Current Media Landscape
Although Putin’s Russia still use KGB Active Measures to plant stories in the Western Media – paying Journalists to place stories; using lesser known media platforms which are known for not checking sources; the use of forged ‘official’ documents and using radio and television to disseminate the Kremlin message, the power of the internet is now fully exploited. Working in conjunction with the Kremlin controlled press, social media and seemingly independent websites supported by an army of Russian trolls, have made the dissemination of Russia initiatives for systematic and intentional deception not only easier but also allows the creation of artificial credibility. It is often now more difficult to identify the original source which inevitably is a Russian asset or agency.
The so-called ‘Silent Forgery’: an unpublished fabrication aimed at a specific foreign government, group or individual is still a powerful tool and may be passed off as originating from a well-meaning whistle blower via the internet.
Russian propaganda, like most propaganda, promote specific ideas. Activated ideology, for instance, consisting of hate, dislike and contempt is often used by the Russian media. Likewise, integration propaganda- messages designed to unify, integrate, and harmonize society will also be found linked to Russian nationalism and promoting a stand against the United States and the NATO alliance.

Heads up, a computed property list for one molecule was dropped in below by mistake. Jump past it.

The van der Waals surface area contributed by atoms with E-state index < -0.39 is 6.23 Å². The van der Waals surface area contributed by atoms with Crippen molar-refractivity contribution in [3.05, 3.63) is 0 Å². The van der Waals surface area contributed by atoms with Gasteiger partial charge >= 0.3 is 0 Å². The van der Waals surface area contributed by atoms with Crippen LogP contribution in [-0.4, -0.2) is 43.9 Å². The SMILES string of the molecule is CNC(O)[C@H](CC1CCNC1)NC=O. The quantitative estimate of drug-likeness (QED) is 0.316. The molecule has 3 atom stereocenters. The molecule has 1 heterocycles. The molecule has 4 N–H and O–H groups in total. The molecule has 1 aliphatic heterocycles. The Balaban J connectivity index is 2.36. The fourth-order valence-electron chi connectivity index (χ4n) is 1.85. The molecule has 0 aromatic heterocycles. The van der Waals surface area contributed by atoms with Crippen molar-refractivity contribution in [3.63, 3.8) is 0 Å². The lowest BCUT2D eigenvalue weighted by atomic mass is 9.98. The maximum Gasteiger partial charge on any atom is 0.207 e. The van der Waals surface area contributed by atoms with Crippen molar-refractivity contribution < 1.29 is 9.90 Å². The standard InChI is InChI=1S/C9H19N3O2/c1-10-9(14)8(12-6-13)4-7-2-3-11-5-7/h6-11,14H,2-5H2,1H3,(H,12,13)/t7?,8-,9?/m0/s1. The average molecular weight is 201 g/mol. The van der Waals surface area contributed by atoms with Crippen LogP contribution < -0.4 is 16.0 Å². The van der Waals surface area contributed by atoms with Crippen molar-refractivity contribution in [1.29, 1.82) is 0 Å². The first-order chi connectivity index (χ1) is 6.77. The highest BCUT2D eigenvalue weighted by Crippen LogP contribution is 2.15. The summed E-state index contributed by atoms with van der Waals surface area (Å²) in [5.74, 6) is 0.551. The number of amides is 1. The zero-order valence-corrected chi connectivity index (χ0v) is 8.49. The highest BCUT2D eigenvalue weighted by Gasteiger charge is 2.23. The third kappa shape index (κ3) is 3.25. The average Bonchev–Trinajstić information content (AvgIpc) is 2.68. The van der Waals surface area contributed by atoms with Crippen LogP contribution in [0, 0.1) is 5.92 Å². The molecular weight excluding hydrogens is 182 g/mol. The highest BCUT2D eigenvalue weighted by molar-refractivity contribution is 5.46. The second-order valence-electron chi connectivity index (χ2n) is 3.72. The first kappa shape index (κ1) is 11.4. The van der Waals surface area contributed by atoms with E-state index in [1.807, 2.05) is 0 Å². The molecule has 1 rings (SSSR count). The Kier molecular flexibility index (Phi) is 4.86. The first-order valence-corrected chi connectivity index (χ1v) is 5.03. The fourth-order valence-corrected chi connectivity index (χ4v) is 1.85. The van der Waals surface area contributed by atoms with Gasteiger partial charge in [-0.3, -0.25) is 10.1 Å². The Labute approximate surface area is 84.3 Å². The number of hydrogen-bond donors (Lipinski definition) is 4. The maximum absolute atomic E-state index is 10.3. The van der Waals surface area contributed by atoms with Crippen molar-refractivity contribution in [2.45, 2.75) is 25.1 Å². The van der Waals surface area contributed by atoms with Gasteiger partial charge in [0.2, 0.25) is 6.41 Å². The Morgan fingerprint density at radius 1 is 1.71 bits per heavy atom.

Frank Hoffman (A Closer Look at Russia’s Hybrid War, Wilson Center, no.7, April 2015) described Hybrid Warfare as, “tailored conventional weapons, irregular tactics, terrorism, criminal behaviour in the same time and battle-space.” He also points out that this form of warfare “simply denotes a combination of previously defined types of warfare, whether conventional, irregular, political or information. “
The concept and merits of Hybrid Warfare is attributed to the much quoted Russian Chief of Staff Valery Gerasimov, who outlines what he called non-linear warfare using a mix of military and non-military means. We have also seen the formation of new Spetsnaz units, along with independent airborne brigades and marines being incorporated within specialized brigades often working in cooperation with the FSB or GRU, and their new roles being Spetsnaz operations which are essential for the covert element of hybrid warfare. As we saw in Ukraine and continue to see in other regions of Russian interest, old style KGB Active Measures such as subversion, political influence operations, information warfare and terrorism are all employed within Russia’s Hybrid Warfare strategy.
Consequently, based on the Russian invasion and occupation of Ukraine and various hostile acts in other regions, including aggressive intelligence operations and information warfare to increase their global influence, Active Measures and Hybrid Warfare are inseparable – all elements may be used together, separately or tailored to fit various objectives and may be culturally, religious or politically specific for optimum effect.